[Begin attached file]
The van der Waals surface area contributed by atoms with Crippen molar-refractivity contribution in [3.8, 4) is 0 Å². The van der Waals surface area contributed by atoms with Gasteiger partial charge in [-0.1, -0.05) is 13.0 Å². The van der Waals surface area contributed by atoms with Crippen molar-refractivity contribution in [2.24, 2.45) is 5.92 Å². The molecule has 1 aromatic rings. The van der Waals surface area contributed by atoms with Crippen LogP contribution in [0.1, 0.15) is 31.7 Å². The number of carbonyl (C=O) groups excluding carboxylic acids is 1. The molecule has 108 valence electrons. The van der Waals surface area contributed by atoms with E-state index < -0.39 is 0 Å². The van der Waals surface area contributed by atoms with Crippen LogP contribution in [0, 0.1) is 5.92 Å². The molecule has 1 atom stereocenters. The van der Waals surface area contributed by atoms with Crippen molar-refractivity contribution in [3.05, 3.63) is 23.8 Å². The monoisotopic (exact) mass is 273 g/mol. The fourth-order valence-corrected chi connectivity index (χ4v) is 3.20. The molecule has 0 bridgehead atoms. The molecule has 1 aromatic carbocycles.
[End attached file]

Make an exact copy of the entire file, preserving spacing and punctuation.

The van der Waals surface area contributed by atoms with Crippen molar-refractivity contribution in [3.8, 4) is 0 Å². The van der Waals surface area contributed by atoms with Gasteiger partial charge in [-0.1, -0.05) is 13.0 Å². The van der Waals surface area contributed by atoms with Crippen molar-refractivity contribution in [2.24, 2.45) is 5.92 Å². The molecule has 1 aromatic rings. The van der Waals surface area contributed by atoms with Crippen LogP contribution in [0.1, 0.15) is 31.7 Å². The number of carbonyl (C=O) groups excluding carboxylic acids is 1. The molecule has 108 valence electrons. The van der Waals surface area contributed by atoms with E-state index < -0.39 is 0 Å². The van der Waals surface area contributed by atoms with Crippen LogP contribution in [0, 0.1) is 5.92 Å². The molecule has 1 atom stereocenters. The van der Waals surface area contributed by atoms with Crippen molar-refractivity contribution in [3.05, 3.63) is 23.8 Å². The monoisotopic (exact) mass is 273 g/mol. The fourth-order valence-corrected chi connectivity index (χ4v) is 3.20. The molecule has 0 bridgehead atoms. The molecule has 1 aromatic carbocycles.